Jack Bushman of Montgomery, Ala., who is past president of the Southern Lawn Tennis Association.

Bill Talbert, former cup captain, who is favored by the players but has been bluntly critical of the USLTA.

Chauncey Steele Jr., ranking senior player, who is former president of the New England Lawn Tennis Association.

William Clothier II, tennis organizer in the Philadelphia area, who has worked closely with Dickey for years.

Tom Price, import-export executive from Cincinnati, who has sided with Dickey in intratennis politics.

The problem of choice may seem less acute since both Roy Emerson and Ken Fletcher were booted off the Australian Davis Cup team for unauthorized foreign play. Actually, it is not. We should field our best team with our best captain, no matter what.


The kangaroo grows only in Oceania, but it grows by leaps and bounds. It is curiously Australian—brash, forthright and guileless—but Aussie sheep ranchers do not regard it as a brother. It multiplies carelessly, gobbles the best grass, drinks up precious water.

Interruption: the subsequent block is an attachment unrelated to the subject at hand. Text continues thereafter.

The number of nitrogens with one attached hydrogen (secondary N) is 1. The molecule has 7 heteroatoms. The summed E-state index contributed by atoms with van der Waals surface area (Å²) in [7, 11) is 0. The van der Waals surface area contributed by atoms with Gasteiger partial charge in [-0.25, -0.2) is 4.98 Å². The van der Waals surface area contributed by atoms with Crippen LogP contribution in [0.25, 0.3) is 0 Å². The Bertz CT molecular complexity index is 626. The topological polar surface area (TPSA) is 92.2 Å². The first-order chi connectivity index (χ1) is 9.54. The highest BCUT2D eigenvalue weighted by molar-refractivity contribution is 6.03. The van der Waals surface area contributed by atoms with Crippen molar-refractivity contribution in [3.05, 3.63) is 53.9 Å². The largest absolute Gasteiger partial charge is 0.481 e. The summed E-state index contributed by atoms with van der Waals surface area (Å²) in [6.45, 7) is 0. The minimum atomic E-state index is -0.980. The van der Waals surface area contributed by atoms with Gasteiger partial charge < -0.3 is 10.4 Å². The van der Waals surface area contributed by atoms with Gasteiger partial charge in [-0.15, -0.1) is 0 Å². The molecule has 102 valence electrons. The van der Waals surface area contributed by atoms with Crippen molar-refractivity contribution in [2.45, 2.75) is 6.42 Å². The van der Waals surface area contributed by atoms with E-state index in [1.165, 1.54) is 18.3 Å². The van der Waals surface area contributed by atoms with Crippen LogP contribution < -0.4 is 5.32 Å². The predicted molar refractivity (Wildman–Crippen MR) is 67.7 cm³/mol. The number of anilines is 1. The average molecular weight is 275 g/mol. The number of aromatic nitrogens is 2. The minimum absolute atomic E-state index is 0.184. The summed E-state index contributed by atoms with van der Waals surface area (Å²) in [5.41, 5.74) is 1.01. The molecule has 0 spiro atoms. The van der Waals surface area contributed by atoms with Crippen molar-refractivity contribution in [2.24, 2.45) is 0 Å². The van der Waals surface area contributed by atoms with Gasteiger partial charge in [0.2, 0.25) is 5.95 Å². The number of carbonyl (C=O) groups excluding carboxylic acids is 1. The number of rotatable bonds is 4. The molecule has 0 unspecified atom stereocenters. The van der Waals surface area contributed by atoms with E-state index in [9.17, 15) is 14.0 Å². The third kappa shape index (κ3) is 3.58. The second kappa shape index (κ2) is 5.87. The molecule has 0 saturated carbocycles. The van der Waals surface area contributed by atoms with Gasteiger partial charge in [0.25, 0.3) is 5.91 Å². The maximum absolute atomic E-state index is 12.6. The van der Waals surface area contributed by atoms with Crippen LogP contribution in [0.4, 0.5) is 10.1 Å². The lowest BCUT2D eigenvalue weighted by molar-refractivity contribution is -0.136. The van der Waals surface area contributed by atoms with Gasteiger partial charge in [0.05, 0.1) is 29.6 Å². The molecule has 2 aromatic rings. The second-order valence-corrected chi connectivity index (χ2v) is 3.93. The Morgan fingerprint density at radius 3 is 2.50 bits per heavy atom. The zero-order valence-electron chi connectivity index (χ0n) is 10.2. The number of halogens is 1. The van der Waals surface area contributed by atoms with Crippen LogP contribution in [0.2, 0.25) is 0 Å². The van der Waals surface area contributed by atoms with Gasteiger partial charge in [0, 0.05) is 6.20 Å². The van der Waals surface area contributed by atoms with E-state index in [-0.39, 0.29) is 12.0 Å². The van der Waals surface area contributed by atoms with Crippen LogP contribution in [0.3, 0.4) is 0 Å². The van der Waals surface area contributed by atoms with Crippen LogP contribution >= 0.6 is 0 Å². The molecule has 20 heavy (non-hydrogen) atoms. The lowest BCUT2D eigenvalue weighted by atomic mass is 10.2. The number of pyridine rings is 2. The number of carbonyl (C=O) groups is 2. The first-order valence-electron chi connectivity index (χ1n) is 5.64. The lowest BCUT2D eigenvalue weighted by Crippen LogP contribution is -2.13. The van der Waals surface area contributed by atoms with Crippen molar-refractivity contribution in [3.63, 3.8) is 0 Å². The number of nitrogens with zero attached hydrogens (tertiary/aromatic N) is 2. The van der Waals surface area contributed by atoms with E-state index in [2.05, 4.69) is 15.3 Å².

Now the ranchers are admitting to their lands hired guns who can plug a minimum of 60 'roos a day each. The weekly kill is in the tens of thousands. Tons are salvaged, at $1 a head, for pet food and leather, but the rest rot.

The Sydney museum's Curator of Mammals admits the indiscriminate slaughter is wasteful, and animal lovers cite as a disgraceful precedent the decimation of the American bison. But Australia's kangaroo population is well into the millions—and so far there is little official concern at the prospect of extinction. After all, the kangaroo cannot be tamed or herded. He is too tough for the cultured palate. He will not adapt to saddle or yoke. His only assets are charm and the ability to box—and there is little demand these days for charming or boxing kangaroos.


Taxpayers who gripe about federal spending should tip their hats to one Government figure: Smokey Bear. The U.S. Forest service has announced that Smokey's annual income, which goes toward forest-fire prevention, is headed toward $45,000. About 40 Smokey Bear products are now on the market, including dolls, cookies, kerchiefs, slippers, T shirts, belts, coloring books and, appropriately, cigarette snuffers.